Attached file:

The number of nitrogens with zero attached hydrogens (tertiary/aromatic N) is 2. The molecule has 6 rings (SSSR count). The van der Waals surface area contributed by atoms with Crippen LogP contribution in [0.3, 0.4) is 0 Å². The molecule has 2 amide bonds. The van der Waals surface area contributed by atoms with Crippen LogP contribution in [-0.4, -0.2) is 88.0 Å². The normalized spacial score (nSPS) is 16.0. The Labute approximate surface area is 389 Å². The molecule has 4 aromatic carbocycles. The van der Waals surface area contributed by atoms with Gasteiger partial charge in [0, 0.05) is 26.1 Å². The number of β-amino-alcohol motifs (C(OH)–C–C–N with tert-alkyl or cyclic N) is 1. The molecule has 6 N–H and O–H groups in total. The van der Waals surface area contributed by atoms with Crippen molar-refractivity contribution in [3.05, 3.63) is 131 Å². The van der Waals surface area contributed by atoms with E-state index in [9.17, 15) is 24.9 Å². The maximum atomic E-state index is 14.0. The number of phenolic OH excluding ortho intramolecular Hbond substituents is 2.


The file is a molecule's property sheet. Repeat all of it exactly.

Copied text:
The number of nitrogens with zero attached hydrogens (tertiary/aromatic N) is 2. The molecule has 6 rings (SSSR count). The van der Waals surface area contributed by atoms with Crippen LogP contribution in [0.3, 0.4) is 0 Å². The molecule has 2 amide bonds. The van der Waals surface area contributed by atoms with Crippen LogP contribution in [-0.4, -0.2) is 88.0 Å². The normalized spacial score (nSPS) is 16.0. The Labute approximate surface area is 389 Å². The molecule has 4 aromatic carbocycles. The van der Waals surface area contributed by atoms with Gasteiger partial charge in [0, 0.05) is 26.1 Å². The number of β-amino-alcohol motifs (C(OH)–C–C–N with tert-alkyl or cyclic N) is 1. The molecule has 6 N–H and O–H groups in total. The van der Waals surface area contributed by atoms with Crippen molar-refractivity contribution in [3.05, 3.63) is 131 Å². The van der Waals surface area contributed by atoms with E-state index in [9.17, 15) is 24.9 Å². The maximum atomic E-state index is 14.0. The number of phenolic OH excluding ortho intramolecular Hbond substituents is 2.